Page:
The gender gap is evident ... even in pregnancy
My firstborn was a girl. When I was pregnant, I didn’t think differently about my impending motherhood based on her gender. When she was born, I took great joy from the way she curled up her then tiny fingers and the sounds she would make. My challenges were typical of those of a first-time mother: fear coupled with panic and a dash of cluelessness. Both my pleasures and challenges had nothing at all to do with her gender.
I’m carrying my second child now and I’m told it’s a boy. The first thought that came to mind upon hearing that news is how much I will struggle picking clothes for him. Boys’ clothes all seem to look the same to me.
What was really intriguing, bizarre and sometimes shocking is the reaction of some people to my news. Those who congratulated me when they heard I was pregnant would congratulate me again upon learning that I’m carrying a boy.
It’s as if this is double the prize. Some even congratulated me on a job well done only for me to shake my head in bewilderment. Given that billions of women have borne boys before me, I didn’t quite get the extent of my “accomplishment”.
Furthermore, if any accomplishment does really exist, then surely it would belong to my husband who is responsible in a biological sense for determining the gender of the child.
The reactions continued to pour in: elated cheers, overly excited relatives and some disappointments from those who wanted to maintain their self-perceived elevated status of being “boy bearers”.
To a woman who takes enormous pride in her gender, all this was difficult to swallow. To a women who strives for cultural equality for both genders before everything else, all of this felt like a kick on the chin.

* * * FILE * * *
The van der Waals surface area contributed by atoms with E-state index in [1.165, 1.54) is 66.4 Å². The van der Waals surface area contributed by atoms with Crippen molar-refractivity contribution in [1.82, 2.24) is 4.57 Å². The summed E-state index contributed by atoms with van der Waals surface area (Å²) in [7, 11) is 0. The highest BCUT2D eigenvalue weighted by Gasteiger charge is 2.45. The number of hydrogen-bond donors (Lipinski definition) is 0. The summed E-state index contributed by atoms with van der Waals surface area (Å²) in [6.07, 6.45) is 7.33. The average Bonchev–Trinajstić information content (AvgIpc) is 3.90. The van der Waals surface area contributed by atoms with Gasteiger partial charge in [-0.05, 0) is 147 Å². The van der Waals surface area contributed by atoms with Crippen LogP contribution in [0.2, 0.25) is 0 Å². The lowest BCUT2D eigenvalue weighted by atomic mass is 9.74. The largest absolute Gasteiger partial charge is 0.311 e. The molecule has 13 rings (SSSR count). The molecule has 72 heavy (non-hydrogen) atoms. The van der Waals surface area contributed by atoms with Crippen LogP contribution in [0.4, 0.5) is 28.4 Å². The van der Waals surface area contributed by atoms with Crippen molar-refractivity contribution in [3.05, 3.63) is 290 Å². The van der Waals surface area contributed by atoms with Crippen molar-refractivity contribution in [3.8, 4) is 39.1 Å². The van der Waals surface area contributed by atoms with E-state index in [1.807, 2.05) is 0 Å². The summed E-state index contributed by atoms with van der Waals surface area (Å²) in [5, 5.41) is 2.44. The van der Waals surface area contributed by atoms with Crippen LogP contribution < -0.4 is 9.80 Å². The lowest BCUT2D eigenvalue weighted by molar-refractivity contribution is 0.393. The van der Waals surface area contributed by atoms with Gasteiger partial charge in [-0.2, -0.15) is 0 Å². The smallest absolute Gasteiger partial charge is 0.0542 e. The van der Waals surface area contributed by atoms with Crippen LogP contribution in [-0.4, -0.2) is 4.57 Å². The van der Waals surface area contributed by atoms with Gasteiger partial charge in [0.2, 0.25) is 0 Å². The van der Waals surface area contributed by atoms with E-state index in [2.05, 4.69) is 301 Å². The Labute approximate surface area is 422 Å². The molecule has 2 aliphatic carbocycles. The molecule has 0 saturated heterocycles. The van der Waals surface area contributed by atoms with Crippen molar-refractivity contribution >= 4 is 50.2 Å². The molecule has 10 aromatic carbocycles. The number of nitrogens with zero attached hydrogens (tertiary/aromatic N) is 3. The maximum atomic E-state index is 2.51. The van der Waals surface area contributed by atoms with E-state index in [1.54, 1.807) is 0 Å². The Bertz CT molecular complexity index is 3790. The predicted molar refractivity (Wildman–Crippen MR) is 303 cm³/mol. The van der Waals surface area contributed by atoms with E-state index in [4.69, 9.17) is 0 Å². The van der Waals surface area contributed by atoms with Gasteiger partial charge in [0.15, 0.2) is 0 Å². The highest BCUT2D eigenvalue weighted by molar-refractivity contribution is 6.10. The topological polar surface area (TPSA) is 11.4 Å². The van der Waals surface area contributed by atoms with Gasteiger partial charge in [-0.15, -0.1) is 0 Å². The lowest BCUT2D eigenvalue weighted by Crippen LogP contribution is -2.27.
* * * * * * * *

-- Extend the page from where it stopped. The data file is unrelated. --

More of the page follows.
What was even more difficult to take was the fact that most of these archaic reactions came from women. Men were less concerned or excited about the gender of my baby. It was mostly women who patted me on the back and with a sure, proud smile handed me the “well done” verdict.
Some women would be possessed with a hint of disappointment either because they have not yet been bestowed with a boy themselves, or they have been and didn’t value the dilution of their “status”. It was also only women who told me that boys are assets who will bring me pride.
In some very intended ironic way, it seems that women’s empowerment is very much in the hands of women themselves.
As we ask others to give us more rights as women, we forget the fundamental part we play in robbing ourselves of our own empowerment.
It is these very gender-biased attitudes, beliefs and actions that are instigated and perpetuated by women that rip away our value, from before we are even born. These lingering gender beliefs that still have a strong grip over women’s psyche are what is stopping women from moving forward, and moving upwards.
Women play a crucial part in other women’s lives in their various roles as mothers, sisters, mothers-in-law and friends. In their beautiful form, they encourage, positively influence, and motivate. In their less appealing forms, they can dishearten, manipulate and pressure. It seems only reasonable to engage in empowering one another before we can ask others to empower us. It seems logical to start believing in our own value before asking others to see value in us. And it starts in the womb.
I look forward to the day where elated cheers are heard equally for baby girls as they are for baby boys. I yearn for times where a “well done” is offered for true accomplishments that challenge the norm and set new standards. And I pray for women to shed their own beliefs about being second-class citizens of life.
As for my girl and my future baby boy, I only hope to bring them up as equal and unique beings, as assets for the world they live in, tall or not, broad shouldered or not.
Rana Askoul is a Dubai-based advocate of women in leadership roles
Published: December 2, 2014 04:00 AM